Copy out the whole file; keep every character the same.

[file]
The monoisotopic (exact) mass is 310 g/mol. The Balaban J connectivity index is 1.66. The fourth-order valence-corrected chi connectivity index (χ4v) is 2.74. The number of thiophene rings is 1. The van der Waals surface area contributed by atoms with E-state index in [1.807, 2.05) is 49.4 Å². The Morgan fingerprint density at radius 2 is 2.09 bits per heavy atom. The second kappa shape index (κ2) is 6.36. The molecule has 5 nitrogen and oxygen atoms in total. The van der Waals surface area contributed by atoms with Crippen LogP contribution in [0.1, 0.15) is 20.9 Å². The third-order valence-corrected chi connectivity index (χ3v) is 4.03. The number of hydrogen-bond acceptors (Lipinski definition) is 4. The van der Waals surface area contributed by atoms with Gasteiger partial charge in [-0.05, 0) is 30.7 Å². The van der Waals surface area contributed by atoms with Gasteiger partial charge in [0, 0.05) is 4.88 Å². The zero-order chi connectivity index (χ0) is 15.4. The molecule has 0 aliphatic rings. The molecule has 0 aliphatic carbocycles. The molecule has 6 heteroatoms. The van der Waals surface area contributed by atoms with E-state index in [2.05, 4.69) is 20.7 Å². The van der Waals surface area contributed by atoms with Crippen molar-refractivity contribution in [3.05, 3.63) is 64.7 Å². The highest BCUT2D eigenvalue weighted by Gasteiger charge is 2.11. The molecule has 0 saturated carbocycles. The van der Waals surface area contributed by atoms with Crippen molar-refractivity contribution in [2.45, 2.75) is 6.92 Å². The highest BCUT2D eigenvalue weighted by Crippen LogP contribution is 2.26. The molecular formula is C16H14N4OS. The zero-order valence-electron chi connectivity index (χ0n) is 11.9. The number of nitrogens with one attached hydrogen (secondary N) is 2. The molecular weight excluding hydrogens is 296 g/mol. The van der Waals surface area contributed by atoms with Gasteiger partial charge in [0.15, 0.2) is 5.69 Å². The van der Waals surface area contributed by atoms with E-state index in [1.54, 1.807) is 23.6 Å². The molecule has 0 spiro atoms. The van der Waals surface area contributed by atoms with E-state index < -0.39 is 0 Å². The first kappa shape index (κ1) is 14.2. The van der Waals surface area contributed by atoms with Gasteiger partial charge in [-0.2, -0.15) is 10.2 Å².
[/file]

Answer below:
The monoisotopic (exact) mass is 310 g/mol. The Balaban J connectivity index is 1.66. The fourth-order valence-corrected chi connectivity index (χ4v) is 2.74. The number of thiophene rings is 1. The van der Waals surface area contributed by atoms with E-state index in [1.807, 2.05) is 49.4 Å². The Morgan fingerprint density at radius 2 is 2.09 bits per heavy atom. The second kappa shape index (κ2) is 6.36. The molecule has 5 nitrogen and oxygen atoms in total. The van der Waals surface area contributed by atoms with Crippen LogP contribution in [0.1, 0.15) is 20.9 Å². The third-order valence-corrected chi connectivity index (χ3v) is 4.03. The number of hydrogen-bond acceptors (Lipinski definition) is 4. The van der Waals surface area contributed by atoms with Gasteiger partial charge in [-0.05, 0) is 30.7 Å². The van der Waals surface area contributed by atoms with Gasteiger partial charge in [0, 0.05) is 4.88 Å². The zero-order chi connectivity index (χ0) is 15.4. The molecule has 0 aliphatic rings. The molecule has 0 aliphatic carbocycles. The molecule has 6 heteroatoms. The van der Waals surface area contributed by atoms with E-state index in [2.05, 4.69) is 20.7 Å². The van der Waals surface area contributed by atoms with Crippen molar-refractivity contribution in [3.05, 3.63) is 64.7 Å². The highest BCUT2D eigenvalue weighted by Gasteiger charge is 2.11. The molecule has 0 saturated carbocycles. The van der Waals surface area contributed by atoms with Crippen molar-refractivity contribution in [2.45, 2.75) is 6.92 Å². The highest BCUT2D eigenvalue weighted by Crippen LogP contribution is 2.26. The molecular formula is C16H14N4OS. The zero-order valence-electron chi connectivity index (χ0n) is 11.9. The number of nitrogens with one attached hydrogen (secondary N) is 2. The molecular weight excluding hydrogens is 296 g/mol. The van der Waals surface area contributed by atoms with Gasteiger partial charge in [0.15, 0.2) is 5.69 Å². The van der Waals surface area contributed by atoms with E-state index in [1.54, 1.807) is 23.6 Å². The molecule has 0 spiro atoms. The van der Waals surface area contributed by atoms with E-state index < -0.39 is 0 Å². The first kappa shape index (κ1) is 14.2. The van der Waals surface area contributed by atoms with Gasteiger partial charge in [-0.2, -0.15) is 10.2 Å².